SQLServerCentral Article

In Search of Elasticity



Elasticity is quite a buzz word these days: Elastic Cloud, Elastic Search, Elastic Database… Some do reflect the elastic nature of underlying products, some are just marketing tricks. Microsoft alone offers Azure Database Elastic Pool, Azure SQL Database with (or without) Elastic Tools, and Azure Elastic Data Warehouse.

In this article I’d like to take a closer look at some of the Microsoft cloud elastic solutions. To be able to evaluate how elastic they are, we need to define what we understand under elasticity. So let us, for the purpose of this article, define elasticity as an ability of a database to adjust to the load reasonably fast (and desirably, with little effort from us database administrators). Of course the adjustment should work both ways (for high and low load) – since it’s a cloud and we don’t want to pay for any under-utilized databases.   

Azure Database Elastic Pool

I will not evaluate it here as it’s not much more than a marketing tool. It allows you to stretch your tier cost over a few databases but it won’t provide you more power. It still could be useful though, in that relatively rare case when you have a few databases that are never used simultaneously.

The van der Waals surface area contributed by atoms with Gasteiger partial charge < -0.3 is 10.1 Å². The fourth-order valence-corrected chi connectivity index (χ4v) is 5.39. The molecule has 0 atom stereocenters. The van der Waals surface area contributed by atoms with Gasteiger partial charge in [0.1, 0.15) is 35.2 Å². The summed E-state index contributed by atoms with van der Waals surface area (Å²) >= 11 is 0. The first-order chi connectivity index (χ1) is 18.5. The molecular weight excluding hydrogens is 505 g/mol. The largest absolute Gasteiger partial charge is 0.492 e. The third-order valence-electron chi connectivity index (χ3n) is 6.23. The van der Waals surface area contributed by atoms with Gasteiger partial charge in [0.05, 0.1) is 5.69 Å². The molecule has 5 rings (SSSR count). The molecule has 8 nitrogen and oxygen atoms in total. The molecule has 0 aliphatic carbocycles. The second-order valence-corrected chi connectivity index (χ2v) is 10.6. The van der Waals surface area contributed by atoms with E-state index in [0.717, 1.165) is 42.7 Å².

Azure SQL Database

With a single database obviously we are able to scale up and down only. For Azure SQL Database it means changing tiers. To evaluate it I came up with the following simple approach. I started with Standard 2 (S2, 50 DTU) and went up through Standard 3 (S3, 100 DTU) and Premium 2 (P2, 250 DTU) to Premium 6 (P6, 1000 DTU). I created a simple application to emulate e-commerce traffic to the extreme. That is the application in which the only function was to insert new customers, orders and, order items doing as few read operations as possible. Note that as you cannot avoid reads whatsoever, the application did the absolute minimum required: checking for customer and order existence and retrieving (once per session) customer and order details. On Figure 1 you can see the application workflow.

Also the application was able to run multiple threads to imitate multiple concurrent users. You can find the application and the SQL scripts here.